Eucharistic adoration and devotions

At Benedictine College, Paul Burghart, chief of staff and director of extension programs, named several opportunities to participate in the revival, beginning with a weekly holy hour for administrators and students to unite in prayer for increased devotion to the Eucharist.

The college also commits to Eucharistic education: It has distributed more than 2,500 books on the Eucharist to the community while offering events focused on the Eucharist, from Theology on Tap talks to a symposium last year with the theme “Proclaiming the Real Presence: The Body of Christ in a Secular World.”

The college ministry program also trains students to be missionaries of the Eucharist not only while traveling on mission trips but also in their daily lives.

At University of Mary, Father Bouck said that, in addition to starting perpetual adoration, which involves 350 students taking a weekly hour, they organize regular Eucharistic processions. They also hold a bi-annual 40 Hours devotion — where the Eucharist is exposed for 40 consecutive hours.

This semester, he said, they are welcoming Bishop David L. Ricken of Green Bay, Wisconsin, and Tanner Kalina, a Eucharistic missionary with the revival, to speak on the Eucharist.

University of Mary
Courtesy of the University of Mary

Rebecca Raber, assistant professor of music and director of Cappella, the university chapel choir, shared that Cappella has engaged in a two-year project “to honor and draw focus to the Real Presence in the Eucharist.”

Last year and this year, she said, Cappella and University of Mary commissioned two composers — Michael John Trotta and Philip Stopford — to write settings for Eucharistic motets. Last spring, she added, they sang Eucharistic texts at sites of Eucharistic miracles in Spain as well as at St. Thomas Aquinas’ tomb in Toulouse, France.

“We are compiling recordings of our Eucharistic music into an album,” she added.

Hosting the pilgrimage

Several schools are preparing to open their campuses to the National Eucharistic Pilgrimage. The pilgrimage, which begins May 17-May 19, will accompany Jesus in the Blessed Sacrament on four different routes — from the north, south, east and west — and unite in Indianapolis for the congress.

While traveling from the north, pilgrims will process with the Blessed Sacrament through Notre Dame. On the route from the east, the precious host will stop at Franciscan. Pilgrims coming from the west will celebrate Mass and join in Eucharistic processions at Benedictine College.

Burghart described Benedictine College’s participation on Tuesday, June 25, and Wednesday, June 26.

“On Tuesday, we will have a procession up to campus, evening prayer with the monks of St. Benedict’s Abbey, an evening celebration, and all-night adoration,” he said. “On Wednesday morning we will have a Mass followed by a procession around campus.”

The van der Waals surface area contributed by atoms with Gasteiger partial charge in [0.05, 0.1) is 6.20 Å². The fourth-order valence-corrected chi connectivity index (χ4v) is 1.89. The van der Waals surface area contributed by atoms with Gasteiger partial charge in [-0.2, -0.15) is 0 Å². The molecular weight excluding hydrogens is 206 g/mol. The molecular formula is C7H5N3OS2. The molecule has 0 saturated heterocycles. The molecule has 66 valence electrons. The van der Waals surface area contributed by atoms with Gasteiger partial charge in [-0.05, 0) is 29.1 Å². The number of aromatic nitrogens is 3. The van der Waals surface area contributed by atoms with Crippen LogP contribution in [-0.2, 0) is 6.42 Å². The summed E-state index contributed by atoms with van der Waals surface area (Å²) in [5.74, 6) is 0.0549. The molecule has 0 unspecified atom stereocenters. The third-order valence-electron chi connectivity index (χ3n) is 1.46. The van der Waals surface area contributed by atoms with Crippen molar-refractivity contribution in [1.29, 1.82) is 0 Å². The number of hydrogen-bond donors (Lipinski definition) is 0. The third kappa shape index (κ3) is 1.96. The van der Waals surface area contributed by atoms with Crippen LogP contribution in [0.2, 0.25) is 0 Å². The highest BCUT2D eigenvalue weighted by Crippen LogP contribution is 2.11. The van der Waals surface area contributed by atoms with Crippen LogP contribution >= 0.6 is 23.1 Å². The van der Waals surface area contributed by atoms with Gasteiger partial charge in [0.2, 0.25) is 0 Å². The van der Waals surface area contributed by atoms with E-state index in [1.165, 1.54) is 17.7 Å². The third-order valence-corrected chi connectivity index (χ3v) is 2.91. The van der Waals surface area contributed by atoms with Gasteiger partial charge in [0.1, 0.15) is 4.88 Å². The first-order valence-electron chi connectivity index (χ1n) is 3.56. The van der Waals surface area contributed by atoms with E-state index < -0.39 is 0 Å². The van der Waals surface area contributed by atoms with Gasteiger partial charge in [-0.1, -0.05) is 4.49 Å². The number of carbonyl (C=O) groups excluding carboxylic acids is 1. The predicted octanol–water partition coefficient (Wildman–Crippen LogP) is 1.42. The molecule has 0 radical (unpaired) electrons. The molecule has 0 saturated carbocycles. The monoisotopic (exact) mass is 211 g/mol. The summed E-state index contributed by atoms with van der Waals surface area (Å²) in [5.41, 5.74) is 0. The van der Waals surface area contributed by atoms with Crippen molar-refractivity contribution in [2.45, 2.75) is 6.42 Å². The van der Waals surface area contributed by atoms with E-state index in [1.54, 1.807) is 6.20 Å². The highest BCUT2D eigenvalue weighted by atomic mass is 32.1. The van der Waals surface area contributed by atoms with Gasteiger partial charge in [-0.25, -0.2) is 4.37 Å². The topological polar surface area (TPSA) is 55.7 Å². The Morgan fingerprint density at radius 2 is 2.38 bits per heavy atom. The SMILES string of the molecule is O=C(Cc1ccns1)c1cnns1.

At Franciscan, Father St. Andre revealed that around 1,500 youth conference participants will pray before the same host and monstrance in the pilgrimage on June 22.

Father Ching shared that the pilgrimage would travel through Notre Dame’s campus July 6-7. The university will hold Mass, a Eucharistic procession, and special programming.

Attending the congress

Burghart said a delegation from Benedictine College will attend the National Eucharistic Congress that will include President Stephen D. Minnis and other administrators, as well as students and alumni. The college will also host a sponsored session at the congress in addition to a gathering for alumni and friends.

At University of Mary, Father Bouck said they are planning to bus about 100 students, along with around 200 people from their diocese, to the congress.

Photo Courtesy of the University of Mary

Notre Dame is sponsoring a trip for around 20 undergraduate students to attend, while Father St. Andre at Franciscan shared that he is currently helping plan a student pilgrimage retreat to the congress.

“Being involved in the pilgrimage, being involved in sending students to the Eucharistic Congress, reminds our students that they’re a part of the wider Church and what’s going on in the wider Church.”

— Father Jonathan St. Andre

Several Catholic universities and colleges addressed the importance of participating in the revival and called the Eucharist central to their identity.

“To believe in the Eucharist is to be Catholic,” Ed Konieczka, assistant director of university ministry at University of Mary, said. “There is no greater gift that we can pass along to our students than a deep understanding of the Eucharist and its centrality to our Faith.”

For his part, Father St. Andre shared how he hopes the movement impacts students.

“I think if we were just to do things on campus, we wouldn’t be connected to the wider Church,” he said. “Being involved in the pilgrimage, being involved in sending students to the Eucharistic Congress, reminds our students that they’re a part of the wider Church and what’s going on in the wider Church.”

Katie Yoder

Katie Yoder is a contributing editor for Our Sunday Visitor.